Has anyone here watched Mike and Molly?

I’m curious to know what you think about it. I’ve never made it past the first couple of minutes of an episode, or most recently past the ad for the next episode.

The first time I tried to watch it I was repulsed by the waiter in a cafe telling Mike that if he wanted to lose weight he should move to ‘his [unspecified] country’ (actor was of African heritage) because everyone was starving there so he would get thin quickly. So I flicked channels at that point. It could have been a point about over consumption in the west compared to subsistence living, but it just came across as fat hate.

Then I started to wonder why Mike had to be so much bigger than Molly. It would seem that in order for a woman of Molly’s size to be attractive to someone in TV land that man has to be much bigger than her cause there is no way a woman Molly’s size is getting a ‘regular’ size man. What I’m trying to get at here is that to me it seemed like the size a woman can be and still be deemed attractive was a lot smaller than the size a man can be and still be attractive in TV land. Except that in reality you see people of all shapes and sizes and genders living happily together and in TV land it is really unusual to see a fat person at all unless they are the victim of something or in an obesity scare news story. So I didn’t watch for a while because that was bugging me too.

Then last week I saw an ad for the show where someone’s Mother(?) was asking if ‘a real man tucks his business between his legs and dances around in front of a mirror?’. Um, if he wants to? Needless to say I didn’t watch this episode either.

So am I missing something and it’s a really good show, really? Or is it one of those we put fat people on TV, shut up and like it shows?

I have also never watched Drop Dead Diva. I like that a curvy woman can have her own TV show, but again she was curvy in a, well, drop dead gorgeous, allowable by the patriarchy kind of way too. Large boobs, check, nipped in waist, check, shapely calves in high heels check.

Ugly Betty – attractive woman dressed down to look dowdy and ‘ugly’.

Are we ever going to have TV shows where people are just people?

See also: Ben Pobjie satirical take on A fat girl’s fit in nature’s order.

Categories: arts & entertainment, media, relationships

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7 replies

  1. I tried M&M for half an episode because I loved that actress in Gilmore Girls (where, incidentally, she was loved by a regular-sized dude), but gave up when it became obvious that fat was not primarily a plot device (which I was braced for), but merely a gag.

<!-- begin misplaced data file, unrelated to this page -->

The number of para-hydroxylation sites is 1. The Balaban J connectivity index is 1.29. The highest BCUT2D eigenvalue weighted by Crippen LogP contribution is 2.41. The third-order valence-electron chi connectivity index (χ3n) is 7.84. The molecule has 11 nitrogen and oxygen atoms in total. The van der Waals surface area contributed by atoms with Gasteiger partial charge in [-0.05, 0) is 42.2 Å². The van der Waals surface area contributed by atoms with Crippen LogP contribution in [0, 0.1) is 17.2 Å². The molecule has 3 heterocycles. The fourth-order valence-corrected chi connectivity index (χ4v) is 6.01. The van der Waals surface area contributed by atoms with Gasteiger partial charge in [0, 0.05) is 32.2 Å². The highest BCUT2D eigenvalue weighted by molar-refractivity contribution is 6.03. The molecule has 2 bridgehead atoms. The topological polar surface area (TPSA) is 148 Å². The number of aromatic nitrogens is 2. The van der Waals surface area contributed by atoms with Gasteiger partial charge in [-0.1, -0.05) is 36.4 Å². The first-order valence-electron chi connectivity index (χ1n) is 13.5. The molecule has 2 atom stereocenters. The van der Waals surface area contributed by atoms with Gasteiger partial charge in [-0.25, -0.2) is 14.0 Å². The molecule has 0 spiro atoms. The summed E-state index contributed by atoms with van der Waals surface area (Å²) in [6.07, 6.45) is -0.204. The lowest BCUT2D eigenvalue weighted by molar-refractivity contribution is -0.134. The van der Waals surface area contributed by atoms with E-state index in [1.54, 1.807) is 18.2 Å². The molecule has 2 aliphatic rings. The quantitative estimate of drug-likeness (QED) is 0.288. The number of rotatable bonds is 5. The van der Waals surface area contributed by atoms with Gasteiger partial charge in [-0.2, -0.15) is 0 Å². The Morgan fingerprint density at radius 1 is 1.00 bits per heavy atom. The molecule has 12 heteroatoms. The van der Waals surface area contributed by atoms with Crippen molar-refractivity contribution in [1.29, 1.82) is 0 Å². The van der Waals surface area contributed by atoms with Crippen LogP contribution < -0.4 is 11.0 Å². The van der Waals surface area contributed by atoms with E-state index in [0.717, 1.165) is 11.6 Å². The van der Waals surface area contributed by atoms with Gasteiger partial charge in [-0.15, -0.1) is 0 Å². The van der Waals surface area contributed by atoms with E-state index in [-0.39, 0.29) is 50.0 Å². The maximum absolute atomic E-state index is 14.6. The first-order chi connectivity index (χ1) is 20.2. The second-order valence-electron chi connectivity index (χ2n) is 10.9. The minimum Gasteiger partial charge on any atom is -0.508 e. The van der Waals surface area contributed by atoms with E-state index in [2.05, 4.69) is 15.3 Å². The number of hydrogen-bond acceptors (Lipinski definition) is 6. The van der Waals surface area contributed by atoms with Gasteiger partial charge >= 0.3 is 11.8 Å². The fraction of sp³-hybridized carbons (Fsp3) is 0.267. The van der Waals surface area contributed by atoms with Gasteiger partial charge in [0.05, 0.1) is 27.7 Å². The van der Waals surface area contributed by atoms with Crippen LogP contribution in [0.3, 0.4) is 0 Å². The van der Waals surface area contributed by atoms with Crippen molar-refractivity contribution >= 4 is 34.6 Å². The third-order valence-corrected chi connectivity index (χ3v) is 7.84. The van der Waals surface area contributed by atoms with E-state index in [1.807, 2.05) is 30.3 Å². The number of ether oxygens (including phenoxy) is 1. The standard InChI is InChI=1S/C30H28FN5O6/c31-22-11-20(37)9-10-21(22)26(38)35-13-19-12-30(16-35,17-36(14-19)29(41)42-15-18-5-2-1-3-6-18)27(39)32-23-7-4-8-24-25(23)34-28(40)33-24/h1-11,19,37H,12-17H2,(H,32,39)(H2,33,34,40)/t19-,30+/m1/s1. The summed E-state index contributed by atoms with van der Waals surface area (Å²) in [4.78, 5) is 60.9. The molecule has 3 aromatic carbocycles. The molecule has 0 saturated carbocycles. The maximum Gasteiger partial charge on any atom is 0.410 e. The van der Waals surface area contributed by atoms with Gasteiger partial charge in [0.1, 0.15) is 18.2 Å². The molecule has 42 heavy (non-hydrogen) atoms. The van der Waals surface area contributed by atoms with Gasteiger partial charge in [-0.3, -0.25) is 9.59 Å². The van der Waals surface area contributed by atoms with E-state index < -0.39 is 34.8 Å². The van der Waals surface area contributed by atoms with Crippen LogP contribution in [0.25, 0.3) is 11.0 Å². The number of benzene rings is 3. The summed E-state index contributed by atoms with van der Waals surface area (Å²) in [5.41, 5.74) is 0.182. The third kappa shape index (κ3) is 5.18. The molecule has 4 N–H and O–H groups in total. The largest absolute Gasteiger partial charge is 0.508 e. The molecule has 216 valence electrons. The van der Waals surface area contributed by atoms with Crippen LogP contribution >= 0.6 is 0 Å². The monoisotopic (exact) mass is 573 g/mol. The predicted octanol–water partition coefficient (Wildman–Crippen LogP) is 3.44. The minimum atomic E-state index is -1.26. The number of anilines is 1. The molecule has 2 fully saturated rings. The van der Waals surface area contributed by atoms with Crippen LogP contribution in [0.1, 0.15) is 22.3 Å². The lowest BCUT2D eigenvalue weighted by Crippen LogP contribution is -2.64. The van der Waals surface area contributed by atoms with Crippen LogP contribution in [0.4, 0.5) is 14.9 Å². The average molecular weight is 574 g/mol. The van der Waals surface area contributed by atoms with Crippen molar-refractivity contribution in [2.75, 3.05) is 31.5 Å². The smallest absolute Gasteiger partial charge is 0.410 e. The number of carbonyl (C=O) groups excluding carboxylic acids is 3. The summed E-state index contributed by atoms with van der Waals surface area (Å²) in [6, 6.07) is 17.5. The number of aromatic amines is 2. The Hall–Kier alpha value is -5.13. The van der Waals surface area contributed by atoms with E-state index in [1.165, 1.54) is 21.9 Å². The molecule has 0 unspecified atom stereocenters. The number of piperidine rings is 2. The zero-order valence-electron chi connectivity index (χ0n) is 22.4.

I have always loathed that business of putting glasses on a stunner so she can play the homely one.

  2. I watch both shows. Drop Dead Diva has grown on me. It has a few problems, but the conflict the main character experiences is mainly due to her old life and the life of Jane, the woman whose life she is now living – there have been a few “surprise! I’m your ____, Jane! Aren’t you going to let me in?” moments. And I’m always happy to see Margaret Cho pop up on anything. I think the series has definitely improved over time.
    Mike and Molly is far more trope and fat-joke heavy, but the characters do grow on you. Its cons can be best summed up by noting that it is far more clearly related to Two and A Half Men than The Big Bang Theory (all Chuck Lorre productions).

  3. I don’t care for M&M or Ugly Betty for the reasons you listed, but I do enjoy Drop Dead Diva a lot. Granted, I would probably watch ‘how to paint your white wall with eggshell coloured paint’ if Margaret Cho was on it, but the rest of the show is pretty good too. And unlike what I have seen of M&M, her physical attributes are much less a ‘ha ha’ thing than they are just someone being thrust suddenly into a much different physicality than they were, and how they cope with it.
    Also I think it helps against fat hate because it really does come across as sympathetic and showing some of what ‘large’ people are thought of by ‘small’ people, quite directly as the character has to reassases her own views as she realises how petty and small they were. Rather than M&M which just laughs at the fatties, DDD seems to be more of (And, admittedly, sometimes preachy about) ‘This is what a lot of people think about large people, but THIS is what reality is like FOR those people’.
    Ugly Betty was just meh for me because while I like the concept of ‘unattractive woman succeeding in attractiveness based society’, it fails by taking an attractive woman and putting ugly clothes and glasses and braces on her.

  4. someone’s Mother(?) was asking if ‘a real man tucks his business between his legs and dances around in front of a mirror?’
    No, because the keeping your legs pressed together while dancing would be logistically impossible. Unless the person in question were actually an insectoid or other multi-jointed being in a human suit, i.e. not “real”.
    Why yes, I do have assignments due, how did you guess?

  5. i’m afraid i can’t offer any insight since i was put off watching the show when i read a blurb about that said mike and molly meet at an overeater’s anonymous meeting. because, of course, where else do fat people hang out and meet other fat people?
    also, yes to orlando’s point that melissa mccarthy’s character on gilmore girls, sookie, falls in love, marries, and has children with “a regular-sized dude”.

  6. I cannot effing stand M&M. Load of complete fat-hating, woman hating bollocks. Molly becomes nothing more than Mike’s mother-in-place-of and the fat jokes keep rolling out…
    Because, yannow, fat people are fat and that’s hilarious, or something…

  7. I have no idea about these shows, but I do remember really enjoying ‘Roseanne’ as a show. As far as I remember they were just people trying to get by and being snarky.

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